Great Britain & Ireland team missing its captain; 'let's go ahead and win for him'
LOS ANGELES — The flag is a powerful motivator, but so is a leader in distress. If the combination of the two is any kind of indicator, advantage Great Britain & Ireland.
Less than two weeks ago, Craig Watson, captain of GB&I’s Walker Cup team, stepped down, citing a serious family illness.
“He sent us an email personally letting us know his decision,” Andrew Jordan, one of GB&I’s 10-man team and No. 30 in the World Amateur Golf Ranking. "In that one email he gave us some motivation.
“Feel really sorry for him. So I know the team have him in our thoughts. We definitely want to play well for him. Just give him something to look forward to, give him something to celebrate, because we know that this time is a wee bit hard for him. If we could just give him that lift and go ahead and win that for him I’m sure he’d be chuffed [pleased] a bit, and so would we, to be honest. We’d absolutely love it.”
When the biennial competition between amateur teams from the U.S. and Great Britain &Ireland commences at Los Angeles Country Club on Saturday, Andrew Ingram, 57, Chairman of the Royal & Ancient’s men’s selection committee, will be serving as acting captain.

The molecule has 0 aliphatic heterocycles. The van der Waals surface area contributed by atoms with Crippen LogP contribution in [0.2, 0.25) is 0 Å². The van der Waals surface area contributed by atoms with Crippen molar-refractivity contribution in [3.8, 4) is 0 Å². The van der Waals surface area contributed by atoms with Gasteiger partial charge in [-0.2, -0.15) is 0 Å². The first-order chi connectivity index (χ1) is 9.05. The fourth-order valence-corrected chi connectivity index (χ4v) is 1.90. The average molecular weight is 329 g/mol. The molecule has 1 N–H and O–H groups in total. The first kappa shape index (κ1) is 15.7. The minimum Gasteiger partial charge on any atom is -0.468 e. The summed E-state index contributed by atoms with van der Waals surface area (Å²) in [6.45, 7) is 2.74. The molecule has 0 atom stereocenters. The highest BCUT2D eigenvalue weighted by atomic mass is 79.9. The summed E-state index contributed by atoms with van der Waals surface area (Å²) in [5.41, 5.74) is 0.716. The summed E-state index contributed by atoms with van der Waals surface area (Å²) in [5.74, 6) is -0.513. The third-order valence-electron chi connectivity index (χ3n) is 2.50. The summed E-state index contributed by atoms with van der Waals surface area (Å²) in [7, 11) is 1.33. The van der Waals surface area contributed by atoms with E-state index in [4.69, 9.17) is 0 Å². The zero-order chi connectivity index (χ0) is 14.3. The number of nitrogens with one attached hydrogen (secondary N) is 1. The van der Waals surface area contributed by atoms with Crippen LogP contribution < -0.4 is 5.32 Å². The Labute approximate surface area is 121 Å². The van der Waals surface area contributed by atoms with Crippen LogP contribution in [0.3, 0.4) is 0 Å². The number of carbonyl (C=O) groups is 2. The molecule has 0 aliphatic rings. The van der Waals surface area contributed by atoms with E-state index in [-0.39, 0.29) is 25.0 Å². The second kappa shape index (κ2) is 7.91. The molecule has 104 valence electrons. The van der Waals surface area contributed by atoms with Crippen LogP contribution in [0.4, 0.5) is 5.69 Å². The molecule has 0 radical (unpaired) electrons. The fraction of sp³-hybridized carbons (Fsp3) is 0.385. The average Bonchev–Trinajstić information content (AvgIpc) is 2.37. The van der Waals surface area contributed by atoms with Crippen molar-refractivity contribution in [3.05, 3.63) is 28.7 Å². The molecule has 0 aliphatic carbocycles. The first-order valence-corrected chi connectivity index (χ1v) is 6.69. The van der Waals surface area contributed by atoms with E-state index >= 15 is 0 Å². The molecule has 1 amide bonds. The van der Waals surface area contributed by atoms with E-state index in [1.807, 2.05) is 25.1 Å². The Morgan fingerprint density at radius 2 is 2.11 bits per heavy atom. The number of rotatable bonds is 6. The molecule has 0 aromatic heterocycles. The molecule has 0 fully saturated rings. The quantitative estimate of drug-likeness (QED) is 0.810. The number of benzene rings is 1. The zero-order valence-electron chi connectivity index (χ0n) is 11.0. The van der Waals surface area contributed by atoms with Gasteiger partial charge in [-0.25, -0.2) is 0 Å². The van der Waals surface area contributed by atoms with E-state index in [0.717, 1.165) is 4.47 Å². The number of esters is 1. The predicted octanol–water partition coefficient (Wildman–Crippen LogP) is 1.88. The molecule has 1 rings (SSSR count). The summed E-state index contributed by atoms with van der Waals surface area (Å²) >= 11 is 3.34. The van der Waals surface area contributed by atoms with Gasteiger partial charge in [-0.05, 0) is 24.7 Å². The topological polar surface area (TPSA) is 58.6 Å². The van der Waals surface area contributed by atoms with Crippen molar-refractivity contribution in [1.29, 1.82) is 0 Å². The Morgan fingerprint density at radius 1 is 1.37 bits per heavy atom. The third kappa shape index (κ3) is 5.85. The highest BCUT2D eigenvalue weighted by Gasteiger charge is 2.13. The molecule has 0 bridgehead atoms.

“It was kind of a shock,” Ingram said. “I mean we had been aware that Craig's family member had been ill for some time. It's obviously just really bad luck on him that she passed away just before we came out, so obviously he couldn't come.
“He's a great guy and he's missed by all the team, they all like him very much. He will be missed. We are talking to him or I'm talking to him most days and I'm sure he'll be with us in spirit if not in body.”
The GB&I team won the last Walker Cup, 16 1/2-9 1/2, at Royal Lytham and St. Annes. But it has not won in the U.S. since the 2001 Walker Cup at Ocean Forest Golf Club in Sea Island, Ga., which is the challenge facing Ingram and his team.
“Let's make no mistake. America is a huge country,” Ingram said. “You have some great golfers on the amateur tour. So it's always going to be a big feat for a small country like Great Britain and Ireland to come over here and beat your guys.
“Having said that, there's no real reason why it should make a lot of difference. We like playing in the sunshine. Unfortunately, we don't play that often in the sunshine. But we can play in the sunshine. They're good at it.
“I think if anything there's more of an, if you like, advantage to us playing at home because of the weather. Americans play in the sunshine, we can play in the sunshine. Probably we're more used to playing in the bad conditions.
“So, really, there's no reason why we can't come here and win. We haven't won for 16 years, it's time we did.”